Sociologists have attempted to account for social inequalities in education in a number of differentways. They can all be seen as concerned with social reproduction, in and through education, but inrather different ways. Ivan Illich stresses the effects of informal processes at work through what he callsthe hidden curriculum; Basil Bernstein emphasizes the significance of language; Pierre Bourdieuexamines the relationship between the cultures of school and home.
Illich (1973) argued that the very notion of compulsory schooling, now accepted throughout the word,should be questioned. He stressed the connection between the development of education and therequirements of the economy for discipline and hierarchy. He argued have developed to cope with fourbasic tasks: the provision of custodial care, the distribution of people among occupational roles, thelearning of dominant values, and the acquisition of socially approved skills and knowledge.Much is learnt in school which has nothing to do with the formal content of lessons. Schools tend toinculcate what Illich called passive consumption- an uncritical acceptance of the existing social order-by the nature of the discipline and regimentation they involve. These lessons are not consciously taught;they are implicit in school procedures and organization. The hidden curriculum teaches children thattheir role in life is to know their place and to sit still in it (Illich 1973).Illich suggested that a system should be established that makes it possible for knowledge to be widelydiffused and shared, not confined to specialists. Learners should not have to submit to a standardcurriculum, and they should have personal choice over what they study.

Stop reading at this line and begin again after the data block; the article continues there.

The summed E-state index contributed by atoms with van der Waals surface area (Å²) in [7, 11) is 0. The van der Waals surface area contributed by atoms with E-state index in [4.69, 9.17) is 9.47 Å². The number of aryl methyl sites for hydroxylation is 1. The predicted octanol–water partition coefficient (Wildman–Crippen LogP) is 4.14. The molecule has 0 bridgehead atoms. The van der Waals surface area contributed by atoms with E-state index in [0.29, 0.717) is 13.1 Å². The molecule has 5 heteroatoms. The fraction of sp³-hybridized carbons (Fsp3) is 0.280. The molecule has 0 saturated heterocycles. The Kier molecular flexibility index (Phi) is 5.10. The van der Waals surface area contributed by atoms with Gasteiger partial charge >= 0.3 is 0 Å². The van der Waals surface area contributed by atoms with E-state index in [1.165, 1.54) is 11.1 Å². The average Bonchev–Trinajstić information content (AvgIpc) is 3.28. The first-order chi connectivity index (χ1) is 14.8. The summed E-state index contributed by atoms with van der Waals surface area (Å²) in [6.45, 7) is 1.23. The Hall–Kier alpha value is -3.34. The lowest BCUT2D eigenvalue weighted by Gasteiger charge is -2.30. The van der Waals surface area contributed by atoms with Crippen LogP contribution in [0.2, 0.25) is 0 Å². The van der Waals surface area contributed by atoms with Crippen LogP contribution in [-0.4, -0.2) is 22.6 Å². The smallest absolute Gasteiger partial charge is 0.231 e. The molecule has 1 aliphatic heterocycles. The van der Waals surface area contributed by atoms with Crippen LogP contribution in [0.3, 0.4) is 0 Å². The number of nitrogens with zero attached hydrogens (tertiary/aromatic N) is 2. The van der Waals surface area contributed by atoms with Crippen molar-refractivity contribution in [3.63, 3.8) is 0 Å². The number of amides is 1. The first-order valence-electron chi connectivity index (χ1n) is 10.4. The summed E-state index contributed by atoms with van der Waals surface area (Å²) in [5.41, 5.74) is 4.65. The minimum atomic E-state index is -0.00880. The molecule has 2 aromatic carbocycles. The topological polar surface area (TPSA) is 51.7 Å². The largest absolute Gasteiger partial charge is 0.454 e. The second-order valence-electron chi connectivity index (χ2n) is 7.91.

Like Illich, sociologist Basil Bernstein (1924-2000) was interested in the way in which educationreproduces inequalities in society. Drawing on conflict theory, Bernstein examined inequality ineducation through and analysis of linguistic skills. In the 1970s Bernstein argued that children from